Current Reviews


Amazing Spider-Girl #6

Posted: Saturday, March 17, 2007
By: Ray Tate

"The Hobgoblin and the Hostage"

Plottes: Tom DeFalco & Ron Frenz
Artists: Ron Frenz(p), Sal Buscema(i), Gotham(c)
Publisher: Marvel

Amazing Spider-Girl tackles several super-hero issues. It examines the nature of battle between hero and villain. It explores the questions of secret identity. It investigates the very purpose of the super-hero.

At the forefront of the current chapter of Amazing Spider-Girl, the Hobgoblin seeks to smoke out Spider-Girl for the Kingpin's diskette, by using a consequence of her fame. DeFalco introduced the idea of Jimmy Yama's and Wes' comic book Spider-Girl with a little more presence given to a simple joke or subplot. We should have known that the comic book would become integral to Amazing Spider-Girl later on.

Heather, Jimmy's girlfriend, poses as Spider-Girl to promote his comic. Hobgoblin snatches the poor girl, and here's what separates Hobgoblin from the average villain or poser of a villain. He knows Heather isn't Spider-Girl. He knows the psychology of his foe. He knows not to make cliché mistakes, like releasing the hostage, all the better to give the hero enough reason to batter you.

Because of Hobgoblin's experience and a dearth of web-fluid, Spider-Girl must adjust her tactics. DeFalco, Buscema and Frenz give May no easy out. They direct and choreograph a battle that's packed with action and makes tactical sense. They hobble May, but they show in her narration that she's still ready to win.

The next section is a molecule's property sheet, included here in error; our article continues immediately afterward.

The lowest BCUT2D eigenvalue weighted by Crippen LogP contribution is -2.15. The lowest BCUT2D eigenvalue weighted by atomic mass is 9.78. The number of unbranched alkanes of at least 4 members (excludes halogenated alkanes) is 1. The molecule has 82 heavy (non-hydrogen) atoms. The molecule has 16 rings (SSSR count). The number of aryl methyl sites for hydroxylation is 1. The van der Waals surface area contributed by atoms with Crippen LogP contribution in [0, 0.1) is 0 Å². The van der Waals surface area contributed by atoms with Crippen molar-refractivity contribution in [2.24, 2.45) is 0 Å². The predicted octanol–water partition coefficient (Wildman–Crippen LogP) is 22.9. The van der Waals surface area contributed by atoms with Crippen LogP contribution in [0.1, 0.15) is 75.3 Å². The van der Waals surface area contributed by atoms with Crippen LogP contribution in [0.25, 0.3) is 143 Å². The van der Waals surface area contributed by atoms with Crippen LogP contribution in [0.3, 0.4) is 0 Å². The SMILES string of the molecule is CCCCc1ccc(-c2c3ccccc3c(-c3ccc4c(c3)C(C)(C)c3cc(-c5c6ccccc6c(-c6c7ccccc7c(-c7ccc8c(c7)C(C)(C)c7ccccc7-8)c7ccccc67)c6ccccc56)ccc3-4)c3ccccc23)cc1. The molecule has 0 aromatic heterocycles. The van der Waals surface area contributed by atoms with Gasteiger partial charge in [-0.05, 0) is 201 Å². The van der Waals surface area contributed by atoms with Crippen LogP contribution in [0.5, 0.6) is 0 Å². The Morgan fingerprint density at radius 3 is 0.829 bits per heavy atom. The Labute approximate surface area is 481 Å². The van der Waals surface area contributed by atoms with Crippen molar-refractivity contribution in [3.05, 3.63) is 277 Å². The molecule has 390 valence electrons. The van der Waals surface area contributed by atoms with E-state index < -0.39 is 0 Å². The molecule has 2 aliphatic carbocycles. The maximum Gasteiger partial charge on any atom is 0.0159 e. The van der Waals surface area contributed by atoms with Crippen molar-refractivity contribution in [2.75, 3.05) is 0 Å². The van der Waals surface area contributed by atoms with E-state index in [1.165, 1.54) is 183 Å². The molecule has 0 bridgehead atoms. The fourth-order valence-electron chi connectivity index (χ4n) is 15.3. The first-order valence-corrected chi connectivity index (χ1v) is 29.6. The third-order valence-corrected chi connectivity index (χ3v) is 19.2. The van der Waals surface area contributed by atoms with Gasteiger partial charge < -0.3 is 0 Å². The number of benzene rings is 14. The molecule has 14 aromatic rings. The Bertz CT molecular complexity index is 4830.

When the crafters seem to give May a cavalry type rescue from a unique source, what in reality they do is prolong the fight. Had their been no interference, May would have creamed the Hobgoblin and carted his grotesque ass to jail. Now, she will have to wait until he resurfaces. This interference also affects the fate of the diskette.

Surprisingly, these scenes pitting Spider-Girl against Hobgoblin are not the best the book has to offer. The best comes from May's confrontation with Davida, her best friend. She almost tells her the secret, but she works out why she cannot. She cannot play favorites, and everybody cannot know that she is Spider-Girl.

May does come clean with her parents. In stirring words that equivocate her heroism, she tells her parents that she will be Spider-Girl because it is her responsibility, and that should be the major theme in any spider-comic.

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